The major browser developers have released patches to deal with SSL certificates which were stolen from certificate authority Comodo earlier this month.
The incident began on 15 March with a hacking attack on a southern European partner of Comodo.
Nine fake SSL certificates were requested for sites, including Google, Microsoft Skype and Yahoo, and at least one was issued before the attack was detected and terminated. Comodo immediately revoked the certificates and informed the necessary parties.
The resultant activity was picked up by the Tor Project, which noticed Google's Chromium engine making changes to block the SSL certificates, followed by a full Chrome update a day later. Tor agreed to embargo the news until patches had been issued.
Comodo's chief executive Melih Abdulhayoglu told V3.co.uk that he believed the attack came from the Iranian government.
"Our security was good in that we picked up the attack and shut it down quickly, but we should have covered this threat model," he said. "We didn't, however, model for attack from a foreign government."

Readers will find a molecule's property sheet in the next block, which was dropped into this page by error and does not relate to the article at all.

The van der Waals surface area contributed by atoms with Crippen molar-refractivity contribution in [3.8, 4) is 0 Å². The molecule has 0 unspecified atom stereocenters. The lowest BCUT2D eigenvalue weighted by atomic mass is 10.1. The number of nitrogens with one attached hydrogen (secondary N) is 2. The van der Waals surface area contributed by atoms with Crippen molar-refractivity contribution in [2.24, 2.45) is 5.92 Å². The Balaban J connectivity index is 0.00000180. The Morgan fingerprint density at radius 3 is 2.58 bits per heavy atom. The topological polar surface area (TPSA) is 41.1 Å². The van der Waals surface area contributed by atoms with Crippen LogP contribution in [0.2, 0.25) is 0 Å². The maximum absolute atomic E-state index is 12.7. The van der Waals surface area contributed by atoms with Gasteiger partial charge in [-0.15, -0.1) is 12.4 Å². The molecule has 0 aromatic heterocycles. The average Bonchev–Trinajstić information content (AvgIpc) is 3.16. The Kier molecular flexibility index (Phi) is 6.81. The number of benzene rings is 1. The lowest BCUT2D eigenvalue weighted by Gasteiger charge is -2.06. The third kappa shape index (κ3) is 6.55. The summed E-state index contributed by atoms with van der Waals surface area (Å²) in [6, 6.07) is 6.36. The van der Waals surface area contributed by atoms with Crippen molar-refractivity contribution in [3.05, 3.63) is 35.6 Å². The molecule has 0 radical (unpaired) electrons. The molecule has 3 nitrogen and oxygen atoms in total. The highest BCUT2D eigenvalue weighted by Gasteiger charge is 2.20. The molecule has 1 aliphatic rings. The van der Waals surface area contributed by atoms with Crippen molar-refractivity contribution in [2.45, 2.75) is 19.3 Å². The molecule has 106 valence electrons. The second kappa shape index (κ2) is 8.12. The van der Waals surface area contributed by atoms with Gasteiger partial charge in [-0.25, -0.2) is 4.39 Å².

Abdulhayoglu identified three clues to the attacker's origin. Firstly the choice of targets was not financial companies but core internet infrastructure sites.
Secondly, in order for the certificates to be of any use, access to the domain name system infrastructure would have been required.
Finally, the attack itself did not bear the hallmarks of criminal attacks the company had experiencee with in the past. It was very well orchestrated and "too clean", according to Abdulhayoglu.
"You can't be 100 per cent certain," he said. "But if it looks like a duck, and quacks like a duck, then it probably is a duck."
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